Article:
Tensile testing machines are available in a variety of different sizes and force capacities ranging from 0.02 N to 2,000 kN. Most low force testing is performed on an electromechanical single-column or dual-column tabletop machine, while higher force applications require floor model frames. Instron's 6800 Series systems are available in capacity ranges up to 300 kN and can perform a wide range of different test types, including tensile, compression, bend, peel, tear, shear, friction, torsion, puncture, and more. Instron's Industrial Series servohydraulic systems are designed for even higher capacity testing of high strength metals, alloys, and advanced composites.

6800 Series Universal Testing Systems 

Universal Testing Systems up to 300 kN

Single and dual column table model and floor model testing systems with a force capacity range of 0.02 N (2 gf) to 300 kN.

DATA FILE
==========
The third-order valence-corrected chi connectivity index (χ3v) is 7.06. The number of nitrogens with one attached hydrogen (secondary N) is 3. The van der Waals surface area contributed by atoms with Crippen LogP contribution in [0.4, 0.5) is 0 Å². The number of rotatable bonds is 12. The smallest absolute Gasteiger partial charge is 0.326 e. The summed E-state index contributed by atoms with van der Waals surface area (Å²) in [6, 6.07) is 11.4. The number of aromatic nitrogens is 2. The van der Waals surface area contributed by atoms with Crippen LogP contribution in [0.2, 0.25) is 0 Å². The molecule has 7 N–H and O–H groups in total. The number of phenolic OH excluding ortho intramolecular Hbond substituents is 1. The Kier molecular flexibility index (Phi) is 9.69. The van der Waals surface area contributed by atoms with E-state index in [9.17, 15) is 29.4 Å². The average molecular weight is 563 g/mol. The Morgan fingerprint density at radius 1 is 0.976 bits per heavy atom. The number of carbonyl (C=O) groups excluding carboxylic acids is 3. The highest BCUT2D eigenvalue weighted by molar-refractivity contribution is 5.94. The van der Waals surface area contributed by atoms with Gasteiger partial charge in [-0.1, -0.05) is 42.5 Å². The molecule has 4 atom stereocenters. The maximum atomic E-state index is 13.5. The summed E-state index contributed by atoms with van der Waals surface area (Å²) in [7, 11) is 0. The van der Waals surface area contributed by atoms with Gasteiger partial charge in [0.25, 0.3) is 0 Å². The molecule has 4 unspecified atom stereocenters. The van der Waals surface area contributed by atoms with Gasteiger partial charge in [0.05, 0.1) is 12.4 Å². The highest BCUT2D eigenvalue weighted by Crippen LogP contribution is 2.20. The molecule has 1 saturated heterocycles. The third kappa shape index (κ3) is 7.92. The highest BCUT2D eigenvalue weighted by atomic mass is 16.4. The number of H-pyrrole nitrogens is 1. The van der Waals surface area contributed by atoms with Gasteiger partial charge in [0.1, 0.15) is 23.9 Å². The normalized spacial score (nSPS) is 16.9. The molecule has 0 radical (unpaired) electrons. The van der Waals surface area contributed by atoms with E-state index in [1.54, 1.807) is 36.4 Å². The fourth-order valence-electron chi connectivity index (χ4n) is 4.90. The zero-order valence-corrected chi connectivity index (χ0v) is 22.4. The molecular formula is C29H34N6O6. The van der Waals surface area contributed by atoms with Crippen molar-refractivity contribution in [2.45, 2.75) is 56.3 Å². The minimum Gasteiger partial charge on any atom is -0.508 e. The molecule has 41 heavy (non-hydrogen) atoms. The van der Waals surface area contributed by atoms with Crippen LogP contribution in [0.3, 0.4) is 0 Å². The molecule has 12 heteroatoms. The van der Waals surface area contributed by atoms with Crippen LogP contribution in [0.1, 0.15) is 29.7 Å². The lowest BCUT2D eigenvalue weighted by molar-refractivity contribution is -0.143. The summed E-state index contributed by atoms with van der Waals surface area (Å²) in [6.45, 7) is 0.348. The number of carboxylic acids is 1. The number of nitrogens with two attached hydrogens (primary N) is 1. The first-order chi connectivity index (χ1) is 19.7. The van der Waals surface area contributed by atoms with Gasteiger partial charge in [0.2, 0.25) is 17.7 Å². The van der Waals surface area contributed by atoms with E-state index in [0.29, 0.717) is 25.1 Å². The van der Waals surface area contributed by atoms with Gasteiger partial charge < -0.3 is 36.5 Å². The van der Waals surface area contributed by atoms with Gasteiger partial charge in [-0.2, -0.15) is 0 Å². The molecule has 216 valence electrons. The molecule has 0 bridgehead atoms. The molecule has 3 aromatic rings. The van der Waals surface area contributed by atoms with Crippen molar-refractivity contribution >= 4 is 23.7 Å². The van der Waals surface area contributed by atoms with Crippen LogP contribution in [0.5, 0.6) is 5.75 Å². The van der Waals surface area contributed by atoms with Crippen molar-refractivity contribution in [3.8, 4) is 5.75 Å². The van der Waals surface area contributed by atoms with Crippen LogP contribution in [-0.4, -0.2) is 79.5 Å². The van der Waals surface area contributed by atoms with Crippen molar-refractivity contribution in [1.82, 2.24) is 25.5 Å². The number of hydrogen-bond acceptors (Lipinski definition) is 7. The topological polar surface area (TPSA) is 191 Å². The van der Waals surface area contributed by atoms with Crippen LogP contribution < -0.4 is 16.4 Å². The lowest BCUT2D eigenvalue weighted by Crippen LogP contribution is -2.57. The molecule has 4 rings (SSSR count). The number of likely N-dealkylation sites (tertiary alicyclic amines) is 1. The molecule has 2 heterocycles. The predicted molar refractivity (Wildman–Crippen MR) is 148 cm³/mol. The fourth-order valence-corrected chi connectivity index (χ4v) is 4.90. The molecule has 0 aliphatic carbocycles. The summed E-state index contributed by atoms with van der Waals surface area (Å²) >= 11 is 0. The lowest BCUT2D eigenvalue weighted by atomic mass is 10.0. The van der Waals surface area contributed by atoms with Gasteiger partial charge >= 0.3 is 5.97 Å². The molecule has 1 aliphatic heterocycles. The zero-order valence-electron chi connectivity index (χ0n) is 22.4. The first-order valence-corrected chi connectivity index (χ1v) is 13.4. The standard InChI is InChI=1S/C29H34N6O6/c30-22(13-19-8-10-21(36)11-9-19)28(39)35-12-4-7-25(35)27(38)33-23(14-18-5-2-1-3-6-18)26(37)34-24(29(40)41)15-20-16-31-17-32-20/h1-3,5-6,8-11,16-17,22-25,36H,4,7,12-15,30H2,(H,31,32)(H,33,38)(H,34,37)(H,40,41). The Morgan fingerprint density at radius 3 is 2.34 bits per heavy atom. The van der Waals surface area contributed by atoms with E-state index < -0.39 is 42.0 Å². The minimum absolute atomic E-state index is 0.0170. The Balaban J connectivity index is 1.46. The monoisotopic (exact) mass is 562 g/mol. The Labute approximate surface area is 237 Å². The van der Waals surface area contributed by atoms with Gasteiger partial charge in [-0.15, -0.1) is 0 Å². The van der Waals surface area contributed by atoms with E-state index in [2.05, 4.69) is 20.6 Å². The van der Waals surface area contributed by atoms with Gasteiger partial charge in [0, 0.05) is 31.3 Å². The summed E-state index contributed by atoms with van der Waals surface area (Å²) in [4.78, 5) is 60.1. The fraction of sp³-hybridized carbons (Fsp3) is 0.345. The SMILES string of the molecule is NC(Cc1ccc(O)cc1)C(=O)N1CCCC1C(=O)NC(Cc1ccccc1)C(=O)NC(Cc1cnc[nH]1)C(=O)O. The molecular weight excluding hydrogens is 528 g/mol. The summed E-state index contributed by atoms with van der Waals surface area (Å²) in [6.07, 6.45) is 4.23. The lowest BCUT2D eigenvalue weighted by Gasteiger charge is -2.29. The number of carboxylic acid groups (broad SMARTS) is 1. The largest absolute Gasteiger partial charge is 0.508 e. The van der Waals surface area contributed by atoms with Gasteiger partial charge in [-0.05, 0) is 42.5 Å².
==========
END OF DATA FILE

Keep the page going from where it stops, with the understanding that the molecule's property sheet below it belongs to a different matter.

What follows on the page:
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Industrial Series Universal Testing Systems up to 2000 kN 

Industrial Universal Testing Systems up to 2000 kN

Instron’s Industrial Series includes frames with single or dual test spaces and range in force capacity from 300 kN to 2000 kN.

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Standards for Testing Plastics, Elastomers, and Metals

Most tensile testing is performed to established standards published by standards organizations such as ASTM and ISO. Testing standards prescribe acceptable test parameters and results for different types of raw materials such as metals, plastics, elastomers, textiles, and composites, as well as for finished products such as medical devices, automotive parts, and consumer electronics. These standards ensure that materials and products entering the supply chain display predictable mechanical properties and are not likely to fail in their expected end use. Since the cost and safety implications of product failure cannot be overstated, companies are encouraged to invest in high-quality, accurate testing equipment that is designed to help them easily determine whether or not their products meet applicable standards.